- Math, Grade 8—Number 1 in the nation
- Science, Grade 4—Number 1 in the nation
- Science, Grade 8—Number 3 in the nation
Standard & Poor’s identified South Carolina as an “outperformer” on NAEP for consistently achieving above the statistical expectations. South Carolina’s SAT scores increased 34 points over eight years (1999-2007), the largest ten-year gain in the nation. The 2007 national report card “Quality Counts,” published by the respected magazine Education Week, ranked South Carolina number one in the nation in academic standards, assessment, and accountability. The state ranked 11th in efforts to connect K-12 education with early learning, higher education, and the world of work. “Quality Counts” ranked South Carolina number one in the nation for improving teacher quality in 2003 and 2004, and number two in the nation for teacher quality improvements in 2005 and 2006.
Tenenbaum was succeeded as Superintendent of Education by Democrat Jim Rex on January 10, 2007.
Consumer Products Safety Commission
Tenenbaum was mentioned as a possible candidate for United States Secretary of Education in President Obama's incoming administration in November, 2008 prior to the nomination of Arne Duncan.
On May 5, 2009, President Barack Obama announced that he would nominate Tenenbaum to head the United States Consumer Product Safety Commission. She was confirmed in that position by the U.S. Senate unanimously on June 19, 2009. On February 28, 2013 Tenenbaum announced that she will not seek renomination when her term expires in October 2013.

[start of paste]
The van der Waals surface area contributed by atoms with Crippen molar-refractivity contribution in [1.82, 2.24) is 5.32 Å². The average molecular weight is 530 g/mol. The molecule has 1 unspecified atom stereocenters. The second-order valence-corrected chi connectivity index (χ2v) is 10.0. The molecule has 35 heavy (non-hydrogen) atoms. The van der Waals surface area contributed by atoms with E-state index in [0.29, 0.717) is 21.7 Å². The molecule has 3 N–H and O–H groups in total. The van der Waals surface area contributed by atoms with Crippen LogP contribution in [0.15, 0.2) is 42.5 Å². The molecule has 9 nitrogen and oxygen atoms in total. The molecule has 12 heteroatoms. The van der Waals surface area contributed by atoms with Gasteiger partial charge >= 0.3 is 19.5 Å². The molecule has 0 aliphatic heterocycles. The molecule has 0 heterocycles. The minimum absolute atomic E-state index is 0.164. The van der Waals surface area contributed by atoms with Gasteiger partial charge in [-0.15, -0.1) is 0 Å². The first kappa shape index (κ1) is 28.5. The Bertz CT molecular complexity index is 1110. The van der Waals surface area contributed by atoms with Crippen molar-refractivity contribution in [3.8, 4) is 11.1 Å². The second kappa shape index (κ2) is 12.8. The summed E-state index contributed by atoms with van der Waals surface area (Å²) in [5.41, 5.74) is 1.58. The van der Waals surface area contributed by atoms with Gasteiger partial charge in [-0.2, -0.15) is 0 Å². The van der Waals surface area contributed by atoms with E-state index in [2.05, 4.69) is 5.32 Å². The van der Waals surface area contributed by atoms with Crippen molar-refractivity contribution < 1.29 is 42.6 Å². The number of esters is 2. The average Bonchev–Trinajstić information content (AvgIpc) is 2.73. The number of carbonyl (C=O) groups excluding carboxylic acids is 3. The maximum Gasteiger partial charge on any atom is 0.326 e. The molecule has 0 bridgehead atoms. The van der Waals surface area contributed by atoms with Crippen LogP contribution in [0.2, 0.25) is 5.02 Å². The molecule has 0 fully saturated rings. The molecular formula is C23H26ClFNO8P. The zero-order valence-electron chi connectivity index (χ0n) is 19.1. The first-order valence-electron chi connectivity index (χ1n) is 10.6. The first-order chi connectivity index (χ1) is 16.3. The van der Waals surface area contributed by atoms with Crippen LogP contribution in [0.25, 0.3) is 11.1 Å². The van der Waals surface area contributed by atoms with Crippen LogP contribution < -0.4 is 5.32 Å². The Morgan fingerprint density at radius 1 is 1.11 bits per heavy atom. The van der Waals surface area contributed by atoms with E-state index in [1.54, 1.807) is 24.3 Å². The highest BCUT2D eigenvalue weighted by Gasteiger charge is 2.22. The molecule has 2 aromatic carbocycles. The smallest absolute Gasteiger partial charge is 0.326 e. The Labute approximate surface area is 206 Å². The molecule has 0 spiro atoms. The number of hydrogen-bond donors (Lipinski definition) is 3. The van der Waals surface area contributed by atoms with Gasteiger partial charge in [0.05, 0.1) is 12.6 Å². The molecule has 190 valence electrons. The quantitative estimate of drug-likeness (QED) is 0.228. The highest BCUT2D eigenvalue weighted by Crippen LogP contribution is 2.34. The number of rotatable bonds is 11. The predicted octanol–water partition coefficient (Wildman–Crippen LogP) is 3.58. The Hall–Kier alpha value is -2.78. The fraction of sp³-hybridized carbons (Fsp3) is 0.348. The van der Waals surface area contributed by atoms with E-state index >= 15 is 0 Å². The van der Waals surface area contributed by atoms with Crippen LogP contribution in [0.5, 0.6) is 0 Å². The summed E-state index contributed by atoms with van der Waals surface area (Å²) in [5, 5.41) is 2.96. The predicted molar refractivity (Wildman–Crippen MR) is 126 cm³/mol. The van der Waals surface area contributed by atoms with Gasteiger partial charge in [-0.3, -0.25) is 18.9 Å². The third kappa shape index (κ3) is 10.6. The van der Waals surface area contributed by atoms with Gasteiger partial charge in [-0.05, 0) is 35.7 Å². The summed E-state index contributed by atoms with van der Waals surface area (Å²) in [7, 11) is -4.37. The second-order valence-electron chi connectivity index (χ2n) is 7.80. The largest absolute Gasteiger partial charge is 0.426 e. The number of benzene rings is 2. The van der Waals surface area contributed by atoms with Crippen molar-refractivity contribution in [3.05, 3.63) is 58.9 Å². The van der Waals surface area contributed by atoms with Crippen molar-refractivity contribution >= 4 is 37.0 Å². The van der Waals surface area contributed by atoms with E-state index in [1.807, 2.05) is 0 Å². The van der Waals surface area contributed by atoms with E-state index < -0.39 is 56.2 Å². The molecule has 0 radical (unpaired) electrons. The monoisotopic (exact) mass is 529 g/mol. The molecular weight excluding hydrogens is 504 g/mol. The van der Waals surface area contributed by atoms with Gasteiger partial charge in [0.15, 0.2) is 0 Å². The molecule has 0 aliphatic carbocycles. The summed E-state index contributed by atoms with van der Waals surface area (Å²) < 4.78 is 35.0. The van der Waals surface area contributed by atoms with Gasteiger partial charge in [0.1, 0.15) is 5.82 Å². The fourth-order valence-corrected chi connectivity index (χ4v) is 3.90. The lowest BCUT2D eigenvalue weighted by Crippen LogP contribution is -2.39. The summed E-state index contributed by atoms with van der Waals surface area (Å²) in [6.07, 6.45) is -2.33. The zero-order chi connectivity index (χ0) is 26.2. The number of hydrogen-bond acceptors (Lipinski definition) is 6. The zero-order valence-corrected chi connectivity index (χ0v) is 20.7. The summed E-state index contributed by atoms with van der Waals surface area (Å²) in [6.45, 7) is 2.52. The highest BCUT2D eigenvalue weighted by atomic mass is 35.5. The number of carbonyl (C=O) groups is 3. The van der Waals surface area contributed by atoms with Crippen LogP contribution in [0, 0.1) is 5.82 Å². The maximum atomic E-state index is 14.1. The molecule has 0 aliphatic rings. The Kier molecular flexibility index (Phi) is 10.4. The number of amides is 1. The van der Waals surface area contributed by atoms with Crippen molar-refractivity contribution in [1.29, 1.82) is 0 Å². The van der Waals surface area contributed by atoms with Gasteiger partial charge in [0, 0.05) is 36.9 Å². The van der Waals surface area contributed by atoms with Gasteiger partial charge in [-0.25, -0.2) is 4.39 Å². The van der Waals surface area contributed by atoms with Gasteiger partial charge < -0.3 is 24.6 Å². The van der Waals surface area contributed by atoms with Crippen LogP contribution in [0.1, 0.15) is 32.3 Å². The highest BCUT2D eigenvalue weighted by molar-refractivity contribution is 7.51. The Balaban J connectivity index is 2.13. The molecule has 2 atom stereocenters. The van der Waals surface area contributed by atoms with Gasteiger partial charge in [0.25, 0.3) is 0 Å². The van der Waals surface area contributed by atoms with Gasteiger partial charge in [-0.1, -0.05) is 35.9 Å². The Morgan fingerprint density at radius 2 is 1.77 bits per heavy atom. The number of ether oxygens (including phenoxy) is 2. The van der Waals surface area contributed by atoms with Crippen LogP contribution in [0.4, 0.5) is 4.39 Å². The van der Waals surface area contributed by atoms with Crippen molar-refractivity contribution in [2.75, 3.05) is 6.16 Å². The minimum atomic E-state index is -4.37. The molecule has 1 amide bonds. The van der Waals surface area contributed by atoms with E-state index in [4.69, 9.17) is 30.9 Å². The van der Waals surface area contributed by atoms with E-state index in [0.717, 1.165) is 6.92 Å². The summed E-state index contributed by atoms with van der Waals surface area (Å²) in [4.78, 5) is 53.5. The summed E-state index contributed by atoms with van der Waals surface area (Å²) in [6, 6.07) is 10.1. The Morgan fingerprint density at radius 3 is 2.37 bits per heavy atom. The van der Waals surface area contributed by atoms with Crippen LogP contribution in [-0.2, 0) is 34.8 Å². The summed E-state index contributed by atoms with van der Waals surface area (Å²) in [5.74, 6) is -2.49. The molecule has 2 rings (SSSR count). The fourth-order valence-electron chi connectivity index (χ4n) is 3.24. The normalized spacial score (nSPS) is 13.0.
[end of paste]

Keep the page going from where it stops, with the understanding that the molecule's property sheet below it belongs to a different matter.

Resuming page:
From 2009-2012, the CPSC worked to address their agenda for consumer product safety priorities under Chairman Tenenbaum.
In 2009, the CPSC established its first overseas office in the U.S. Embassy in Beijing. In the same year, the CPSC created an Internet Surveillance Unit to aid in marketplace surveillance of retail and Internet auction sites to identify sellers offering banned, recalled, or dangerous products.
In October 2010, Inez Tenenbaum announced a five-year Strategic Plan (2011-2016), which established a new mission and vision for the Consumer Product Safety Commission. Also in 2010, under Tenenbaum's leadership, the CPSC made the Office of Education, Global Outreach, and Small Business Ombudsman to facilitate outreach to domestic and international stakeholders, including manufacturers, retailers, resellers, small businesses, and foreign governments.
In 2011, the CPSC opened the new National Product Testing and Evaluation Center (NPTEC), where the CPSC scientists and engineers test potentially hazardous products for defects and develop testing methods to determine compliance with safety standards. In October 2011, the CPSC led the first North American Consumer Product Safety Summit with Canada and Mexico. In March 2011, the CPSC launched the publicly available Consumer Product Safety Information Database, SaferProducts.gov. In 2011, the CPSC implemented a Risk Assessment Methodology (RAM) pilot project that allows the CPSC to analyze data available in Custom and Border Protection’s International Trade Data System (ITDS) to target potentially violative products coming into the United States.
The CPSC obtained more than 1,800 recalls between 2009 and 2012. In 2012, the CPSC conducted 439 recalls involving more than 91 million units from around the world. In the same year, the CPSC screened over 17,000 models of imported consumer products at U.S. ports. In 2012, the CPSC began its International Extended Training Exchange Program.
In 2012, in collaboration with consumer product regulators in Australia, Japan, Korea, and New Zealand, CPSC, along with KidSafe, organized a multijurisdictional symposium on technical solutions that would eliminate or mitigate the hazards posed by ingested button batteries.